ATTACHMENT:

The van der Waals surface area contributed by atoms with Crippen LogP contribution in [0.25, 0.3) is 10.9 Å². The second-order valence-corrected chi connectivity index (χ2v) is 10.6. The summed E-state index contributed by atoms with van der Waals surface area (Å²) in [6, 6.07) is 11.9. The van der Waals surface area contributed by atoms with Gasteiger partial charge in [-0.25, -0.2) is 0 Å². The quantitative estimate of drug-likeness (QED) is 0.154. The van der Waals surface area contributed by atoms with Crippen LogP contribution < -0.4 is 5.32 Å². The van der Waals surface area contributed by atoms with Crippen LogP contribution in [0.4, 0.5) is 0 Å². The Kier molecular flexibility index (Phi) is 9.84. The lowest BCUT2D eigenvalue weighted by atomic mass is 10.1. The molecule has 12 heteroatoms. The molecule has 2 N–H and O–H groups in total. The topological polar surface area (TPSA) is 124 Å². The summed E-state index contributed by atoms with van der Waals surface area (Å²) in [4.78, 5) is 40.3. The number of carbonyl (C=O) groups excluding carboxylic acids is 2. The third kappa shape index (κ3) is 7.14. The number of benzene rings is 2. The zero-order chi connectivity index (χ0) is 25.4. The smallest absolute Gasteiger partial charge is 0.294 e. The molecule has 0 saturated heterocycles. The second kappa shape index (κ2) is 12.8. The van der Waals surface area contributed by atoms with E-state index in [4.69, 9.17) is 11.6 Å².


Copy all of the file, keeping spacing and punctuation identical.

The van der Waals surface area contributed by atoms with Crippen LogP contribution in [0.25, 0.3) is 10.9 Å². The second-order valence-corrected chi connectivity index (χ2v) is 10.6. The summed E-state index contributed by atoms with van der Waals surface area (Å²) in [6, 6.07) is 11.9. The van der Waals surface area contributed by atoms with Gasteiger partial charge in [-0.25, -0.2) is 0 Å². The quantitative estimate of drug-likeness (QED) is 0.154. The van der Waals surface area contributed by atoms with Crippen LogP contribution < -0.4 is 5.32 Å². The van der Waals surface area contributed by atoms with Crippen LogP contribution in [0.4, 0.5) is 0 Å². The Kier molecular flexibility index (Phi) is 9.84. The lowest BCUT2D eigenvalue weighted by atomic mass is 10.1. The molecule has 12 heteroatoms. The molecule has 2 N–H and O–H groups in total. The topological polar surface area (TPSA) is 124 Å². The summed E-state index contributed by atoms with van der Waals surface area (Å²) in [4.78, 5) is 40.3. The number of carbonyl (C=O) groups excluding carboxylic acids is 2. The third kappa shape index (κ3) is 7.14. The number of benzene rings is 2. The zero-order chi connectivity index (χ0) is 25.4. The smallest absolute Gasteiger partial charge is 0.294 e. The molecule has 0 saturated heterocycles. The second kappa shape index (κ2) is 12.8. The van der Waals surface area contributed by atoms with E-state index in [4.69, 9.17) is 11.6 Å².